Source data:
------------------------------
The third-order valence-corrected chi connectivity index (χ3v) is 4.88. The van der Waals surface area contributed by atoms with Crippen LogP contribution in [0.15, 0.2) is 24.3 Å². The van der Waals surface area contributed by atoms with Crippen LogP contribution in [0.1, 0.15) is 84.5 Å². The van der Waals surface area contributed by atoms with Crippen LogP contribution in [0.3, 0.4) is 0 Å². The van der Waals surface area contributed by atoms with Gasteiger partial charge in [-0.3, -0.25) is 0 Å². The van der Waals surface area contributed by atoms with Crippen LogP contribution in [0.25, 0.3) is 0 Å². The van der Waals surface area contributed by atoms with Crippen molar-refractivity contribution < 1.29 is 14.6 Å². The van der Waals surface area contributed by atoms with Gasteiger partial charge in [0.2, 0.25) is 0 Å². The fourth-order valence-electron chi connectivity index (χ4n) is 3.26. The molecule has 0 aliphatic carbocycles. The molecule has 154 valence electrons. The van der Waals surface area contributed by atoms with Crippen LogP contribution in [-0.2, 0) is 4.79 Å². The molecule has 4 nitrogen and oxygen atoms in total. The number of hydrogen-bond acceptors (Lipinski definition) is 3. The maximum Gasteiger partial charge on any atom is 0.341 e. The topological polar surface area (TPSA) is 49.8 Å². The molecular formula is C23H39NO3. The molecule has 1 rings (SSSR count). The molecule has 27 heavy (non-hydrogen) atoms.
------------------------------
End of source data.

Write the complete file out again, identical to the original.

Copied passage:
The third-order valence-corrected chi connectivity index (χ3v) is 4.88. The van der Waals surface area contributed by atoms with Crippen LogP contribution in [0.15, 0.2) is 24.3 Å². The van der Waals surface area contributed by atoms with Crippen LogP contribution in [0.1, 0.15) is 84.5 Å². The van der Waals surface area contributed by atoms with Crippen LogP contribution in [0.3, 0.4) is 0 Å². The van der Waals surface area contributed by atoms with Gasteiger partial charge in [-0.3, -0.25) is 0 Å². The van der Waals surface area contributed by atoms with Crippen LogP contribution in [0.25, 0.3) is 0 Å². The van der Waals surface area contributed by atoms with Crippen molar-refractivity contribution < 1.29 is 14.6 Å². The van der Waals surface area contributed by atoms with Gasteiger partial charge in [0.2, 0.25) is 0 Å². The fourth-order valence-electron chi connectivity index (χ4n) is 3.26. The molecule has 0 aliphatic carbocycles. The molecule has 154 valence electrons. The van der Waals surface area contributed by atoms with Crippen LogP contribution in [-0.2, 0) is 4.79 Å². The molecule has 4 nitrogen and oxygen atoms in total. The number of hydrogen-bond acceptors (Lipinski definition) is 3. The maximum Gasteiger partial charge on any atom is 0.341 e. The topological polar surface area (TPSA) is 49.8 Å². The molecular formula is C23H39NO3. The molecule has 1 rings (SSSR count). The molecule has 27 heavy (non-hydrogen) atoms.